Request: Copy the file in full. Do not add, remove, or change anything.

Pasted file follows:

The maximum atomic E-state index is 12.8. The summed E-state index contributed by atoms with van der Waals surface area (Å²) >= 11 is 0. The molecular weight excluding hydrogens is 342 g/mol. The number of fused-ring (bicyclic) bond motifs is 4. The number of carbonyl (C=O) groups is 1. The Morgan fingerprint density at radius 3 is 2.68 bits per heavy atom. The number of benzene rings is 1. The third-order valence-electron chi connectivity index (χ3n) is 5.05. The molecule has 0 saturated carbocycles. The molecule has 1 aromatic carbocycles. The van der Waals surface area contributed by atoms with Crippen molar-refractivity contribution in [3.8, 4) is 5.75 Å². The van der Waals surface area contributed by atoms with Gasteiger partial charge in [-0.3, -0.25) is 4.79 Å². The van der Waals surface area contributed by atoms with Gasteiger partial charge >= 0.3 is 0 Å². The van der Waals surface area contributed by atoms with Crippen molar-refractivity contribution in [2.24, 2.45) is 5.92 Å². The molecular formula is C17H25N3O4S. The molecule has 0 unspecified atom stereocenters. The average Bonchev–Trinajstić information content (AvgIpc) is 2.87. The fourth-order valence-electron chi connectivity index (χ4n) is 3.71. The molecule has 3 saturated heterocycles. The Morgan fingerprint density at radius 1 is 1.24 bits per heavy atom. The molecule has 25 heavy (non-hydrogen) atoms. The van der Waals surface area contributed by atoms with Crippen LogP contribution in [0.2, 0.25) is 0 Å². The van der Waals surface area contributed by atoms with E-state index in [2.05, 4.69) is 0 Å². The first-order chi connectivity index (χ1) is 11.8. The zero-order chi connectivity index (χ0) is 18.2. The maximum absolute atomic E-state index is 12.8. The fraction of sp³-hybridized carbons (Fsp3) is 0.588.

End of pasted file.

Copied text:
The maximum atomic E-state index is 12.8. The summed E-state index contributed by atoms with van der Waals surface area (Å²) >= 11 is 0. The molecular weight excluding hydrogens is 342 g/mol. The number of fused-ring (bicyclic) bond motifs is 4. The number of carbonyl (C=O) groups is 1. The Morgan fingerprint density at radius 3 is 2.68 bits per heavy atom. The number of benzene rings is 1. The third-order valence-electron chi connectivity index (χ3n) is 5.05. The molecule has 0 saturated carbocycles. The molecule has 1 aromatic carbocycles. The van der Waals surface area contributed by atoms with Crippen molar-refractivity contribution in [3.8, 4) is 5.75 Å². The van der Waals surface area contributed by atoms with Gasteiger partial charge in [-0.3, -0.25) is 4.79 Å². The van der Waals surface area contributed by atoms with Gasteiger partial charge >= 0.3 is 0 Å². The van der Waals surface area contributed by atoms with Crippen molar-refractivity contribution in [2.24, 2.45) is 5.92 Å². The molecular formula is C17H25N3O4S. The molecule has 0 unspecified atom stereocenters. The average Bonchev–Trinajstić information content (AvgIpc) is 2.87. The fourth-order valence-electron chi connectivity index (χ4n) is 3.71. The molecule has 3 saturated heterocycles. The Morgan fingerprint density at radius 1 is 1.24 bits per heavy atom. The molecule has 25 heavy (non-hydrogen) atoms. The van der Waals surface area contributed by atoms with Crippen LogP contribution in [0.2, 0.25) is 0 Å². The van der Waals surface area contributed by atoms with E-state index in [2.05, 4.69) is 0 Å². The first-order chi connectivity index (χ1) is 11.8. The zero-order chi connectivity index (χ0) is 18.2. The maximum absolute atomic E-state index is 12.8. The fraction of sp³-hybridized carbons (Fsp3) is 0.588.